John Corabi needs no introduction in these pages. We have ranted and raved about the awesome 1994 Motley Crue album and the complimentary Quaternary EP. We’ve broken down the details of his departure from Motley Crue and the chaos that followed. We’ve also gone on record loving the Union project with Bruce Kulick. In short, John Corabi can’t really do much wrong in our books.
One Night in Nashville is John’s live run-through of the entire Motley Crue album with his ace band, including his son Ian on drums. Many of these songs have never been played live, and never in sequence like this. Veteran producer Michael Wagener ensured a kickass sound.
Ian Corabi has no problem duplicating Tommy Lee’s hard hitting style on opener “Power to the Music”. John’s voice is still more than capable of shredding these songs two decades later. His rasp and power have barely ebbed. Compare this to Motley Crue’s final live album The End and…actually, no don’t compare. Corabi buries The End.
As fellow rock reviewer Mr. Deke has stated, “Uncle Jack” is one of the most pounding tracks on this CD. It was a departure for Motley Crue, a deadly serious track, and John nails every scream. The guitarist also duplicates Mick Mars’ underrated solo, note for note. Yes, underrated. Mars is rarely given the credit he deserves for creating his own style, and thereby defining the sound of the Crue.
If you know the album then you know these songs; if you don’t then buckle the fuck up.
Through the single “Hooligan’s Holiday”, Corabi and Co. breath life into songs we only know from the album. “Everybody wants a piece of the pie” — at least in this Nashville crowd they do, soaking up every riff and blistering scream. Even the complicated “Misunderstood” burns it down. Guitars instead of keyboards, backing band instead of Glenn Hughes, and it’s full speed ahead. Once again the solo is note for note, but there’s a brand new outro where it once faded.
“Loveshine” is a bit of a respite, a nice little acoustic jam a-la Zeppelin III. These last two songs are so far above and beyond what Motley Crue were capable of when Vince Neil was in the band. Corabi opened up entire new soundscapes for them to explore, and “Loveshine” is cool on the psychedelic side. Back to the rock, “Poison Apples” is a tribute to glam rock and what Motley Crue are about. “Took a Greyhound bus down to Heartattack and Vine, with a fist full o’ dreams n’ dimes…” Of all the tracks on Motley Crue, “Poison Apples” was the closest to the original Motley sound, and John owns it.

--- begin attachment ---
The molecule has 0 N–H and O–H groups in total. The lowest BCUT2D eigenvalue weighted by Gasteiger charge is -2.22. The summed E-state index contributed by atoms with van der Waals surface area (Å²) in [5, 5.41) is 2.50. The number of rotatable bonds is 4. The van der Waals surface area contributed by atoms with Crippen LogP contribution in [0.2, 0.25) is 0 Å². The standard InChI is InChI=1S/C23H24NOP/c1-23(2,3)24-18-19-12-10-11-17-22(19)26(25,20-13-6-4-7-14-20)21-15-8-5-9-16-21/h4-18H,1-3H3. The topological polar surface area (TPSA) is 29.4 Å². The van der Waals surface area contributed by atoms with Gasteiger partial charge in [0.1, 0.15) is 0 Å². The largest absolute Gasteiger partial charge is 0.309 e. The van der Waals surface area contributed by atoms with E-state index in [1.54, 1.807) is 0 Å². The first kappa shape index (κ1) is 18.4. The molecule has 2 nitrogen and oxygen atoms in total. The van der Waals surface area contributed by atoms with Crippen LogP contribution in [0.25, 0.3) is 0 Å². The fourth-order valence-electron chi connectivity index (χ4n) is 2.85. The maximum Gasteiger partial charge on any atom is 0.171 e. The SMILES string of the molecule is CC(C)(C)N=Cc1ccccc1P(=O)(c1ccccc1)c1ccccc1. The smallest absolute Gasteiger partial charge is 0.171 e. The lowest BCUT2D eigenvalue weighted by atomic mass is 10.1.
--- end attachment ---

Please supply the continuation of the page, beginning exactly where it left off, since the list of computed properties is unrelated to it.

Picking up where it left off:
This is where you’d flip sides on the original album, so it’s the perfect spot for telling a story: track 7, “John Joins the Band”. He got the call before it was even announced that Vince had left the band, and he couldn’t say a word to anybody. One of the first songs they wrote together was “Hammered”, an old riff that John brought to the band. Even darker is “Til Death Do Us Part” which was actually supposed to be the title of the album at one point. It’s one of many long bombers, but things lighten up a bit on “Welcome to the Numb”. Dig that slide guitar riff, another very Zep aspect to this batch of songs. By John’s intro, it sounds like a ball-baster of a song to play live. He says they didn’t think they were going to be able to do it! But they killed it, and John says that’s due to the hard work of guitarist Jeremy Asbrock.
Your head receives a good solid smack with “Smoke the Sky”, a waste-laying blitzkrieg of a smokeshow. Corabi touts the health benefits of rolling a joint. “Home grown version complements the senses, opens up my mind.” Perhaps Peter Tosh put it better, when he sang “Birds eat it,” and “It’s good for the flu, it’s good for the asthma.” Regardless of who said it best, “Smoke the Sky” is a flat-out mosh.
“Droppin’ Like Flies” continues the ass-kicking, but at a more sensible pace, trading speed for mass. And although in theory it shouldn’t work, after this fairly relentless assault, the album always closes on a ballad called “Driftaway”. After a sentimental version for the Nashville crowd, there’s a bonus track. This is another ballad, “10,000 Miles Away” from the Japanese Quaternary EP, live for the first time. Icing, meet cake.
This Corabi live album is far stronger than any of the three Motley Crue live albums. In terms of performance, John’s band just kills Motley Crue. Of course, they had a brilliant set to work with. Finally hearing these songs live, and in album context, is a long fulfilled wish. John Corabi has long been respected by the rock community and this CD is a testament to why.